Richard is now 33 years old. In 1965, he was transferred to another institution in the same State. The Superintendent wrote on September 29, 1970: "At the time of admission, tranquilizers were pushed to the point of toxicity. After about 3 months, he showed some awareness of his environment and began feeding himself and going to the toilet. He is now being maintained on Compazine, 45 milligrams t.i.d.... He now resides in a cottage for older residents who can meet their own personal needs. He responds to his name and to simple commands and there is some non-verbal communication with the cottage staff. He continues to be withdrawn and cannot be involved in any structured activities."

Case 4

Paul G. was 5 years old when he was brought to the Clinic on March 21, 1941, "for determination of his degree of feeblemindedness." He had a history of normal birth. Early development milestones had progressed satisfactorily. His enunciation was clear, and he had a good vocabulary.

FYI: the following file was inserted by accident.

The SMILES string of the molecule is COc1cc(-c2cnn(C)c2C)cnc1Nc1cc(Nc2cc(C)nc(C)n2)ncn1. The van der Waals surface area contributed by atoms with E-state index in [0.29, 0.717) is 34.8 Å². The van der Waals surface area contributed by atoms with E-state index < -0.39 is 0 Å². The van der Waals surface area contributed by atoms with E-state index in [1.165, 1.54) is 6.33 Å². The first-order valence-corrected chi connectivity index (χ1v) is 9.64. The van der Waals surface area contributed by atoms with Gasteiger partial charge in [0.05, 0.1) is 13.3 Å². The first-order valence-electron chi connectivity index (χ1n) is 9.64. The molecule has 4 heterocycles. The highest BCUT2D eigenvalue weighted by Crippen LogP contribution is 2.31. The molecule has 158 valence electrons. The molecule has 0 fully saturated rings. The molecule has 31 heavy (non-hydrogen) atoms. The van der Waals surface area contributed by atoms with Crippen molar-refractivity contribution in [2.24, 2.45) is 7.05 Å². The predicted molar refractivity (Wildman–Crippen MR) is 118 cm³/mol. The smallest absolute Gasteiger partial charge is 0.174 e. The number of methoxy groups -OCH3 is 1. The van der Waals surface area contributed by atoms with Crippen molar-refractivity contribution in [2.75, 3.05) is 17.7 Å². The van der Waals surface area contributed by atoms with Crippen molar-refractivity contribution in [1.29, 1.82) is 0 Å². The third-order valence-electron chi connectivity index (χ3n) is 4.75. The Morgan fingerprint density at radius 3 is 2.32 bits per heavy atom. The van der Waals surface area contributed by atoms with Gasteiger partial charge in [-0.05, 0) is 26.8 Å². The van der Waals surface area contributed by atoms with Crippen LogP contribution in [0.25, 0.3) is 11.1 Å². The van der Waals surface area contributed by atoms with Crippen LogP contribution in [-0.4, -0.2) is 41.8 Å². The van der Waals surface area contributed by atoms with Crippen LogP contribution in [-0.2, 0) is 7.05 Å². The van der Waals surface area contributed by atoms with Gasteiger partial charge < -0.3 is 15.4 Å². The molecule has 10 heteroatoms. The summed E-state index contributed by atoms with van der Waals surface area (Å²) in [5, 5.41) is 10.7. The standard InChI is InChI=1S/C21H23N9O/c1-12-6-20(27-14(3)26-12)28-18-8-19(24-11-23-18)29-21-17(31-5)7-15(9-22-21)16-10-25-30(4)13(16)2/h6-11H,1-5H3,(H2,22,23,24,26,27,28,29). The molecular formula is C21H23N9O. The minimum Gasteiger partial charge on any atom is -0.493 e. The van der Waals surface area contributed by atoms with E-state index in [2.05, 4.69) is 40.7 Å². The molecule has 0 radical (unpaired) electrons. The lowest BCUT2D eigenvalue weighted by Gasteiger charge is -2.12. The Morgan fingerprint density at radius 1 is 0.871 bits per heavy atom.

The father, a mining engineer, had left the family in 1939 "after an unhappy marriage." The mother, a "restless, unstable, irritable woman," who moved from London to the United States, gave a conflicting story of her efforts to make Paul clever by teaching him to memorize poems and songs. At 3 years, "he knew the words of not less than 37 songs and many nursery rhymes."